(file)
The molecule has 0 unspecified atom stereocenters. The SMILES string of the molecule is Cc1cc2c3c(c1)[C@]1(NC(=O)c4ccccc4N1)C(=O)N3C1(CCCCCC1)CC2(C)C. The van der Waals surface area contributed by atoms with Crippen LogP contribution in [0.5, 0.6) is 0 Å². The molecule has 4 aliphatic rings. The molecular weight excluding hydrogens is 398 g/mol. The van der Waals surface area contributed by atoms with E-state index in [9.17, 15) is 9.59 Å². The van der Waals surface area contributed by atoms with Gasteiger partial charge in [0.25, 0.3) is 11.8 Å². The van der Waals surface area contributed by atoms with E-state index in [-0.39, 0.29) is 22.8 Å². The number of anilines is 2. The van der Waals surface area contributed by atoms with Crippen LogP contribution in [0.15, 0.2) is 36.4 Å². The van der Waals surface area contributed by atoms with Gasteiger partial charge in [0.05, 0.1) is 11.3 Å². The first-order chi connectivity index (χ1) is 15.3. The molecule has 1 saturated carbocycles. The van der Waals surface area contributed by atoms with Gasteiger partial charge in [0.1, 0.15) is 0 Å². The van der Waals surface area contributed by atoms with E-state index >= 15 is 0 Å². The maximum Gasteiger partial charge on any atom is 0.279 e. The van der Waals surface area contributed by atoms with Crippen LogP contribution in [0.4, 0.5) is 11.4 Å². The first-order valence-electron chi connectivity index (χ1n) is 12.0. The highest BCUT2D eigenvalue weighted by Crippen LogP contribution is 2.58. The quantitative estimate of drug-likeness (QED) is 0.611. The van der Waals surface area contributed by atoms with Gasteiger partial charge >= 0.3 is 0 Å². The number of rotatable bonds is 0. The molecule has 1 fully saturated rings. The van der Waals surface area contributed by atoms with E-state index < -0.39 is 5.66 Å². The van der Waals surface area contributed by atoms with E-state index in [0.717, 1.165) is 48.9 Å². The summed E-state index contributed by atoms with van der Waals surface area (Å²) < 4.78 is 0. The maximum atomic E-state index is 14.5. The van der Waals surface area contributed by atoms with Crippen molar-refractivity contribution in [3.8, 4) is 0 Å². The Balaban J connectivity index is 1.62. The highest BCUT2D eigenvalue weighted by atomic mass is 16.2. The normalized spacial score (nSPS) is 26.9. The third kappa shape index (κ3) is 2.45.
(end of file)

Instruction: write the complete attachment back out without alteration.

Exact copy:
The molecule has 0 unspecified atom stereocenters. The SMILES string of the molecule is Cc1cc2c3c(c1)[C@]1(NC(=O)c4ccccc4N1)C(=O)N3C1(CCCCCC1)CC2(C)C. The van der Waals surface area contributed by atoms with Crippen LogP contribution in [0.5, 0.6) is 0 Å². The molecule has 4 aliphatic rings. The molecular weight excluding hydrogens is 398 g/mol. The van der Waals surface area contributed by atoms with E-state index in [9.17, 15) is 9.59 Å². The van der Waals surface area contributed by atoms with Gasteiger partial charge in [0.25, 0.3) is 11.8 Å². The van der Waals surface area contributed by atoms with E-state index in [-0.39, 0.29) is 22.8 Å². The number of anilines is 2. The van der Waals surface area contributed by atoms with Crippen LogP contribution in [0.15, 0.2) is 36.4 Å². The van der Waals surface area contributed by atoms with Gasteiger partial charge in [0.05, 0.1) is 11.3 Å². The first-order chi connectivity index (χ1) is 15.3. The molecule has 1 saturated carbocycles. The van der Waals surface area contributed by atoms with Gasteiger partial charge in [0.1, 0.15) is 0 Å². The van der Waals surface area contributed by atoms with E-state index >= 15 is 0 Å². The maximum Gasteiger partial charge on any atom is 0.279 e. The van der Waals surface area contributed by atoms with Crippen LogP contribution in [0.4, 0.5) is 11.4 Å². The first-order valence-electron chi connectivity index (χ1n) is 12.0. The highest BCUT2D eigenvalue weighted by Crippen LogP contribution is 2.58. The quantitative estimate of drug-likeness (QED) is 0.611. The van der Waals surface area contributed by atoms with Gasteiger partial charge >= 0.3 is 0 Å². The number of rotatable bonds is 0. The molecule has 1 fully saturated rings. The van der Waals surface area contributed by atoms with E-state index < -0.39 is 5.66 Å². The van der Waals surface area contributed by atoms with E-state index in [0.717, 1.165) is 48.9 Å². The summed E-state index contributed by atoms with van der Waals surface area (Å²) < 4.78 is 0. The maximum atomic E-state index is 14.5. The van der Waals surface area contributed by atoms with Crippen molar-refractivity contribution in [3.8, 4) is 0 Å². The Balaban J connectivity index is 1.62. The highest BCUT2D eigenvalue weighted by atomic mass is 16.2. The normalized spacial score (nSPS) is 26.9. The third kappa shape index (κ3) is 2.45.